Canada's English-French schism - by far! - does not compare to the age-old cultural divisions that exist in Europe. The double-jagged sword of the two separate Canadian English and Canadian French brands of "nationalism" that exist together in the land of the maple leaf, if anything, is a young feud that has nothing to compare with what divides Europeans. Another irony in Canada's bilingual and bicultural schism is that the two parties involved are on one side, French - the most Germanic of the Latin-derived languages, while the other is English - the most Latinised of the Germanic languages... The two languages and cultures were mutually engaging in cross-cultural exchanges and warfare for centuries before cohabitating next door to each other in Canada. You would think they would be the two ideal candidates for marriage after such a long courtship.

Ah well, the marriage did happen to a certain extent in at least one part of the country, where in Chiac - a highly anglicized French Acadian dialect - and my own native language, we have a perfect expression we often use, "Worry pas ta brayne..." (quite literally: "Do not worry your brain"). It seems appropriate to use it here...

The federal government has spent many millions of dollars over the years providing language training to workers whose jobs require them to speak both languages. To live in Ottawa is to know stories about government workers who spent months, even years, seconded to French language training only to return to a job in which the only language ever spoken is English. Or, in some cases, to quickly retire. But it is unusual to hear of an employee receiving full-time one-on-one training.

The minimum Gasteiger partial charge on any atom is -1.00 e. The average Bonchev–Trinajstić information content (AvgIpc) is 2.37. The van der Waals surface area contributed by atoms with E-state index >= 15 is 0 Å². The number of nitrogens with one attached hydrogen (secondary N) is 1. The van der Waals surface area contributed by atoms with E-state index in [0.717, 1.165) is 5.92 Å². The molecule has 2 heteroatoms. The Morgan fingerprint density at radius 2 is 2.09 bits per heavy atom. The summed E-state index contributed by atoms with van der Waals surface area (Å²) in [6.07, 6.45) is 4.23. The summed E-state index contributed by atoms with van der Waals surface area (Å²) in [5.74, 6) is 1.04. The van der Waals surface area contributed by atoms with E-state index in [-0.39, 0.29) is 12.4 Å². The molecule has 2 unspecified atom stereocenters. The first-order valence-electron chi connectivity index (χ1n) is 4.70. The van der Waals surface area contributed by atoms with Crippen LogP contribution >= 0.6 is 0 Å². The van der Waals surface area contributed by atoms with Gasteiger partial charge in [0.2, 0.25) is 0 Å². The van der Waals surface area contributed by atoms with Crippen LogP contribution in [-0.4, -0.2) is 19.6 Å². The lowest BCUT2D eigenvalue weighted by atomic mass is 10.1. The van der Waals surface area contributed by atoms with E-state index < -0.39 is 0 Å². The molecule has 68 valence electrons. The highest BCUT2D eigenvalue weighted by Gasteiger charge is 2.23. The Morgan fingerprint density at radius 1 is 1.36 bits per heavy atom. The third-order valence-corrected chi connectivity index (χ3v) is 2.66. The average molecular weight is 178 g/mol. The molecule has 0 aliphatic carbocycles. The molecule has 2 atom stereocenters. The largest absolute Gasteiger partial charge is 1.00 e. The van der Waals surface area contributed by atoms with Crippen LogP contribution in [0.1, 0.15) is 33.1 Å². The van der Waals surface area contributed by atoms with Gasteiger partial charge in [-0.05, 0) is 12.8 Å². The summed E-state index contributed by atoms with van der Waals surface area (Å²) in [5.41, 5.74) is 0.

It only makes sense that a worker with a learning disability receive full-time one-on-one French language training if we agree that such a broad array of government job descriptions actually requires workers to be bilingual. The evidence is not convincing.
In a bilingual country, all government services must be available in both official languages, of course, and Canadians should have an equal opportunity to work for the federal government no matter which official language they speak. But current policies, under which all managers above a certain level must be bilingual, for example, go well beyond that, denying opportunities to many otherwise qualified Canadians.
Extreme individual cases, such as the Public Safety worker requiring expensive one-on-one training and the fine against Air Canada because a passenger was unable to order 7Up in French, also call for a realignment of language laws.
The embrace of bilingualism by many in Ottawa underscores that there is much to be gained from knowing both languages. But laws that push a concept to illogical extremes erode public support for bilingualism and need to be rethought.